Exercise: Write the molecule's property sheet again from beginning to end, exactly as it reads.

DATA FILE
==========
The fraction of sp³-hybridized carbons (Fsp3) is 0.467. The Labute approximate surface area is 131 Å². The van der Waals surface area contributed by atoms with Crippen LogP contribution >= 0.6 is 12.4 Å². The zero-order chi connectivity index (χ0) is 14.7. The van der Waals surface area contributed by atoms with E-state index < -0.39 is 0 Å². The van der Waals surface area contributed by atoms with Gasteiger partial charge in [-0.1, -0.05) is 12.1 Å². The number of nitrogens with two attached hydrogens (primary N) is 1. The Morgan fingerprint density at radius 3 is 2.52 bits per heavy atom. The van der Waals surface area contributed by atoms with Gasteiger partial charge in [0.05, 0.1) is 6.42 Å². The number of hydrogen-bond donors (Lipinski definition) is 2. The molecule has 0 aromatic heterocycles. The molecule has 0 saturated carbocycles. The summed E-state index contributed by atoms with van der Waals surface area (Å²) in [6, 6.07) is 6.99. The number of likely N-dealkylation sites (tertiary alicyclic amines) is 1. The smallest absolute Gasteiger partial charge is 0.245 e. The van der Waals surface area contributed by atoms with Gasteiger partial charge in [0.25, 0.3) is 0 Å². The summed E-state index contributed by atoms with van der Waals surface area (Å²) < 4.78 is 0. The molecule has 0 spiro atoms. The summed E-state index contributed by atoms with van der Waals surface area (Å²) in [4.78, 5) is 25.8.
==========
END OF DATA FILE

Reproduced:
The fraction of sp³-hybridized carbons (Fsp3) is 0.467. The Labute approximate surface area is 131 Å². The van der Waals surface area contributed by atoms with Crippen LogP contribution >= 0.6 is 12.4 Å². The zero-order chi connectivity index (χ0) is 14.7. The van der Waals surface area contributed by atoms with E-state index < -0.39 is 0 Å². The van der Waals surface area contributed by atoms with Gasteiger partial charge in [-0.1, -0.05) is 12.1 Å². The number of nitrogens with two attached hydrogens (primary N) is 1. The Morgan fingerprint density at radius 3 is 2.52 bits per heavy atom. The van der Waals surface area contributed by atoms with Gasteiger partial charge in [0.05, 0.1) is 6.42 Å². The number of hydrogen-bond donors (Lipinski definition) is 2. The molecule has 0 aromatic heterocycles. The molecule has 0 saturated carbocycles. The summed E-state index contributed by atoms with van der Waals surface area (Å²) in [6, 6.07) is 6.99. The number of likely N-dealkylation sites (tertiary alicyclic amines) is 1. The smallest absolute Gasteiger partial charge is 0.245 e. The van der Waals surface area contributed by atoms with Gasteiger partial charge in [0.25, 0.3) is 0 Å². The summed E-state index contributed by atoms with van der Waals surface area (Å²) < 4.78 is 0. The molecule has 0 spiro atoms. The summed E-state index contributed by atoms with van der Waals surface area (Å²) in [4.78, 5) is 25.8.